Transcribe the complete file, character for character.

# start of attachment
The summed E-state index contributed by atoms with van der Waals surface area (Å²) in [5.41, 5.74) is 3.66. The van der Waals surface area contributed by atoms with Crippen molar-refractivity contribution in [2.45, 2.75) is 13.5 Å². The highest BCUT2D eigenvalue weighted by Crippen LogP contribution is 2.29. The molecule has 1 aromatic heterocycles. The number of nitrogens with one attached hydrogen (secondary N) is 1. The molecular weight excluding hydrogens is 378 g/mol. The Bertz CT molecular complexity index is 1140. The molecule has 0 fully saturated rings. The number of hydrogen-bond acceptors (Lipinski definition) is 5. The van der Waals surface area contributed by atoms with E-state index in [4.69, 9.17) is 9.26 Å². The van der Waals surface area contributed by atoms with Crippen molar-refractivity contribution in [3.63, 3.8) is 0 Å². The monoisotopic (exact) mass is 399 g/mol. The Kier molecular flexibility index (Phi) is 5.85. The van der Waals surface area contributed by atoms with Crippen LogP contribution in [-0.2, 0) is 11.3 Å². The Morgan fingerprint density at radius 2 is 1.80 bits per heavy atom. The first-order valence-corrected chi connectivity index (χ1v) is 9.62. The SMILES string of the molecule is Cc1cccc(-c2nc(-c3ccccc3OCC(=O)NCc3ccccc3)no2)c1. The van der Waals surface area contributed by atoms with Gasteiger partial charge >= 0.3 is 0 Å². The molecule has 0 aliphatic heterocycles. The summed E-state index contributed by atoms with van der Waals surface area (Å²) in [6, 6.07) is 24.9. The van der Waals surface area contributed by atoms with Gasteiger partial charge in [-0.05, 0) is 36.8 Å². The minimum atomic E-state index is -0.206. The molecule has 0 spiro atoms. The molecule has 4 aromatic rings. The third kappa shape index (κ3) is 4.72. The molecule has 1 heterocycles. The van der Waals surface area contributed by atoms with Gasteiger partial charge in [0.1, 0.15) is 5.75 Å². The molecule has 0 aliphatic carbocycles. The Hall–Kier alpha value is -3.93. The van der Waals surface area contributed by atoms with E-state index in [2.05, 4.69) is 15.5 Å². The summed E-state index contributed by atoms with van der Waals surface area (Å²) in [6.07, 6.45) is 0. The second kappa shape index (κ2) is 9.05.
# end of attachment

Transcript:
The summed E-state index contributed by atoms with van der Waals surface area (Å²) in [5.41, 5.74) is 3.66. The van der Waals surface area contributed by atoms with Crippen molar-refractivity contribution in [2.45, 2.75) is 13.5 Å². The highest BCUT2D eigenvalue weighted by Crippen LogP contribution is 2.29. The molecule has 1 aromatic heterocycles. The number of nitrogens with one attached hydrogen (secondary N) is 1. The molecular weight excluding hydrogens is 378 g/mol. The Bertz CT molecular complexity index is 1140. The molecule has 0 fully saturated rings. The number of hydrogen-bond acceptors (Lipinski definition) is 5. The van der Waals surface area contributed by atoms with E-state index in [4.69, 9.17) is 9.26 Å². The van der Waals surface area contributed by atoms with Crippen molar-refractivity contribution in [3.63, 3.8) is 0 Å². The monoisotopic (exact) mass is 399 g/mol. The Kier molecular flexibility index (Phi) is 5.85. The van der Waals surface area contributed by atoms with Crippen LogP contribution in [-0.2, 0) is 11.3 Å². The Morgan fingerprint density at radius 2 is 1.80 bits per heavy atom. The first-order valence-corrected chi connectivity index (χ1v) is 9.62. The SMILES string of the molecule is Cc1cccc(-c2nc(-c3ccccc3OCC(=O)NCc3ccccc3)no2)c1. The van der Waals surface area contributed by atoms with Gasteiger partial charge >= 0.3 is 0 Å². The molecule has 0 aliphatic heterocycles. The summed E-state index contributed by atoms with van der Waals surface area (Å²) in [6, 6.07) is 24.9. The van der Waals surface area contributed by atoms with Gasteiger partial charge in [-0.05, 0) is 36.8 Å². The minimum atomic E-state index is -0.206. The molecule has 0 spiro atoms. The molecule has 4 aromatic rings. The third kappa shape index (κ3) is 4.72. The molecule has 1 heterocycles. The van der Waals surface area contributed by atoms with Gasteiger partial charge in [0.1, 0.15) is 5.75 Å². The molecule has 0 aliphatic carbocycles. The Hall–Kier alpha value is -3.93. The van der Waals surface area contributed by atoms with E-state index in [2.05, 4.69) is 15.5 Å². The summed E-state index contributed by atoms with van der Waals surface area (Å²) in [6.07, 6.45) is 0. The second kappa shape index (κ2) is 9.05.